Millions displaced. Tens of thousands maimed by landmines. More than 220,000 killed. The war waged between the Revolutionary Armed Forces of Colombia (FARC) guerrilla and Colombia officially ends Thursday, in Havana, Cuba, with a binding and immediate bilateral ceasefire. This has been the official announcement 48 million Colombians received early Wednesday, after President Juan Manuel Santos confirmed that he would be in Cuba alongside international dignitaries, representatives of the guarantor nations, the United Nation’s Secretary General Ban-Ki moon and FARC’s maximum commander, alias “Timochenko” – Rodrigo Londoño Echeverri.

After five decades of internal conflict with FARC, the bilateral ceasefire marks the end of all hostilities with the oldest guerrilla group in the world and effectively closes a drawn-out, bloody chapter in Colombian history.

Among the state dignitaries who will participate in the official announcement from Havana Thursday are: Cuba’s Raúl Castro, Chilean President Michelle Bachelet, the Dominican Republic’s Danilo Medina, San Salvador’s Salvador Sánchez, Norwegian Minister of Foreign Affairs Børge Brende and Venezuela’s embattled Nicolás Maduro.

Representing the U.S is Bernie Aronson, Special Envoy for the Colombian Peace Process.

During four years of peace negotiations with FARC and which began with exploratory talks in Oslo back in 2012, the bilateral ceasefire ends one of the world’s oldest conflicts with the 12,000-strong guerrilla.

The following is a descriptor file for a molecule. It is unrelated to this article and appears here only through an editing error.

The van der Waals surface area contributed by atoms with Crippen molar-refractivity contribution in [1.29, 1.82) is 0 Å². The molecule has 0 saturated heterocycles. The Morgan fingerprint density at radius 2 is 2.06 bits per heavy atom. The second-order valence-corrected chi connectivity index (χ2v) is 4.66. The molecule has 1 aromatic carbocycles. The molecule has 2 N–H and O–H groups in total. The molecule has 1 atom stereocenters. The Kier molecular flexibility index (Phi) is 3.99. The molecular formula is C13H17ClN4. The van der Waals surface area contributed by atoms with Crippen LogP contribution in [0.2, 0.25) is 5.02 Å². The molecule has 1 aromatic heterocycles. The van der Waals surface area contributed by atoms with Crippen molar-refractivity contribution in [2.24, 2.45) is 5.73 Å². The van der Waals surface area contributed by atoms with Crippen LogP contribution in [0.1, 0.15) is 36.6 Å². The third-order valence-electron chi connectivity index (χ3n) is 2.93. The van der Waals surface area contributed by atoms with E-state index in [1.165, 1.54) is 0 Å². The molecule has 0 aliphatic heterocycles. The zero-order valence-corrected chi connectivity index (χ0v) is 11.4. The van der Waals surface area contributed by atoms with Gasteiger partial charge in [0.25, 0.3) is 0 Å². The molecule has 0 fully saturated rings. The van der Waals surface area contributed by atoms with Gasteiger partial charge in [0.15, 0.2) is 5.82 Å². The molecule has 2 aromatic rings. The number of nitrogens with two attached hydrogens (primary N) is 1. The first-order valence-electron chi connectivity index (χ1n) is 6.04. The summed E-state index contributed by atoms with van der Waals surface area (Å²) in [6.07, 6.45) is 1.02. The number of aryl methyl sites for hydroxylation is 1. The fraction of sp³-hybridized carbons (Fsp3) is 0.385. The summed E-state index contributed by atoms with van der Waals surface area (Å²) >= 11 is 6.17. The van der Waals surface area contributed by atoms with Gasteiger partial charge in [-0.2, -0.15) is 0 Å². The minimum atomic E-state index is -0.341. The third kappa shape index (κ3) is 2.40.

From the very start of the talks, FARC’s decision not to demand a demilitarized zone as a pre-condition for negotiating marked a fundamental change in their position and a departure from the talks in the Caguán between Conservative President Andrés Pastrana and the then maximum commander of FARC, alias “Tirofijo” – Manuel Marulanda Vélez.

From their first encounter at the peace table in Havana, Cuba, both sides took the bold step to negotiate in “good will” and without the presence of the media.

FARC and the Colombian Government agreed to “disagree,” yet kept to the objective that the end of the half-century long conflict would entail a “laying down of arms.” The parties also set out to “build a stable and lasting peace” with “uninterrupted direct talks.” These early objectives have now been met, despite difficult moments which strained the viability of the talks, such as when FARC attacked a military garrison in Cauca, in April 2015, killing 11 soldiers and the Colombian Army quickly retaliated with a strategic air strike.

One issue which was very clear and non-negotiable in both sides of the peace camps: the conflict would continue until the final point of a six-point Agenda was reached – “Cessation of hostilities and abandonment of arms.”

Even though FARC announced the indefinite extension of a Christmas 2014 truce which became a unilateral ceasefire, Colombia’s state security forces have been war with FARC until the Executive ordered otherwise. Most Colombians never imagined this to be possible.  Most Colombians have never lived in their country at peace with FARC.

But the Executive order to stop all confrontation and “silence all rifles” is now official and to be sealed Thursday June 23 at 12 noon in Havana.

The final peace accord will be signed in a protocol ceremony on Colombia’s 206th Independence Day, July 20th.